Correction: The opening credits narration begins with: "Now the story of a family whose future was abruptly cancelled… " It's a wee meta-joke.

  • shackett | May 28, 2013 6:28 PMReply

    All of these characters are on an inner Odyssey. GOB no longer has the "i just want to prove to my brother that I'm not a failure" vibe. Tobias is no longer desperately trying to prove to the family that he wants his marriage to work. Lindsey finds a man that will sleep with her. Maebe's all but given up on her attempts to startle her parents. When you take out the character motivations that we love.... then you hurt the show. Without Michael... they can no longer be kept together.

  • yer | May 28, 2013 3:46 PMReply

    The new season was awful. Too many "look at the cameo!", too much time spent referencing the past 3 seasons and too much change in the characters. Since when was Michael such an oddball clueless idiot?

  • B | June 2, 2013 3:14 AM

    Dated a mentally handicapped woman..

  • Ghuh | May 30, 2013 1:42 PM

    And he has always been a bad father.

  • Rick | May 29, 2013 10:11 AM

    Michael has had plenty of oddball clueless idiot moments in the old series. The whole "hermano" thing. Didn't notice the lawyer was blind (she wasn't really, but she was laying it on thick for him). Thought his father's on-call hooker was his long lost sister. Didn't know what "Afternoon Delight" meant.

  • Alex | May 28, 2013 3:28 PMReply

    Not only was I confused and bored, but I couldn't get over how ugly and strange the show looked. The green-screen and CGI was atrocious (Sometimes the shots looked so surreal for no reason other than the actor's difficult work schedules)., the new HD-photography looked dull and flat (It even resorted to artificial snap-zooms), and the lethargic "cinematic" style felt incongruous with the reality-TV-parody nature of the original show. Did Netflix blow their entire budget for programs on "House of Cards" because this looked cheap as hell, almost like a 12-hour-long funny-or-die sketch. What a disappointment.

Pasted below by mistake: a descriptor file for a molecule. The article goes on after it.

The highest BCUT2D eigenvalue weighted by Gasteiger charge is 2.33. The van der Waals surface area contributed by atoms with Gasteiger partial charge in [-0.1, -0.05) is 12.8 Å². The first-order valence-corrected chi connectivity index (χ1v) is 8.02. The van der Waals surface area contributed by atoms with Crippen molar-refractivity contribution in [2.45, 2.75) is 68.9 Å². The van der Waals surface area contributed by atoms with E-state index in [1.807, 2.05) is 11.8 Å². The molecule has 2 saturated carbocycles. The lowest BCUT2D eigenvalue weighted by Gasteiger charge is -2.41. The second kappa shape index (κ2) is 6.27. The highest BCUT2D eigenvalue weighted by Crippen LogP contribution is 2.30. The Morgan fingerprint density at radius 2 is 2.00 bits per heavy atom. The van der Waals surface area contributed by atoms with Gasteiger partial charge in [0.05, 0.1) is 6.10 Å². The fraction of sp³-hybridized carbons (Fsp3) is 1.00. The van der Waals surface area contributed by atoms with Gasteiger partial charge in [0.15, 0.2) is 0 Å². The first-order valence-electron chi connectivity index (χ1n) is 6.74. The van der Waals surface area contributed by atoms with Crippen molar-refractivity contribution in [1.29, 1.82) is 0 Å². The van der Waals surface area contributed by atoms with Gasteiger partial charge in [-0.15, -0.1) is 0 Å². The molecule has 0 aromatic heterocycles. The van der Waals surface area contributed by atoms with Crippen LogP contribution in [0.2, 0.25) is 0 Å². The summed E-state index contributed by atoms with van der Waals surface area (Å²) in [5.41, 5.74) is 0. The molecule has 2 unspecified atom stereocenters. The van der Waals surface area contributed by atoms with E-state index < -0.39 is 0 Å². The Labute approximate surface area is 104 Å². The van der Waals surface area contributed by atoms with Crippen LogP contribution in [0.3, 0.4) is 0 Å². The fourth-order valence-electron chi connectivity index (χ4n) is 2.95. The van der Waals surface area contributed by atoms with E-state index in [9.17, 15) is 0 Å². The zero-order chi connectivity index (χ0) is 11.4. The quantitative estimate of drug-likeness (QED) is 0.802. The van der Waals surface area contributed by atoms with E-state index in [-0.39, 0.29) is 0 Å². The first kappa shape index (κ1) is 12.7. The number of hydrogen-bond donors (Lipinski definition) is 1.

Also, the cheesy new background music (which seemed oddly, genuinely bad for a show this self-aware) was mixed way too high and was flat-out incessant (to mask audio problems or just boredom?).

  • Nick | May 29, 2013 2:54 PM

    I totally agree about the background music! That was totally distracting I thought

  • tristan eldritch | May 28, 2013 3:01 PMReply

    Always felt the show was over-written and artificial to begin with; it used to make me long for an episode of Cheers. But that just me, obviously.

  • KG | May 28, 2013 2:33 PMReply

    Yeah I have to disagree with this. I'm only on episode 12, but I've pretty much loved or highly enjoyed every episode except the Lucille one. I think what it's trying to attempt is extremely clever and ambitious and I applaud the show for having the balls to come back and go all out on its ambitions. I think it's been a very rewarding experience. I agree that a lot of the episodes are too long, but everything else has been pretty much a non-issue for me. I also think it'll be very re-watchable.

  • Andrew | May 28, 2013 2:29 PMReply

    While I agree that some of the character's episode are uninteresting (George Sr. and Lindsay) I don't know how you can say Gob's are, particularly his first episode which for me may be the best of the season. Spot on with George Michael though, because his two episode run is probably the best overall. That last four episode run of Maeby, George Michael, Buster, and George Michael really is fantastic.

    And yeah, I kinda loved the season. It certainly has its ups and down, but I admire it so much for taking chances and not just resting on what may the show work before. I expected nothing less from Mitch Hurwitz. Looking forward to the movie if it happens!

  • Rodrigo | May 28, 2013 3:08 PM

    " That last four episode run of Maeby, George Michael, Buster, and George Michael really is fantastic. " Absolutely. I wish it was that great throughout and those last 4 eps really save it.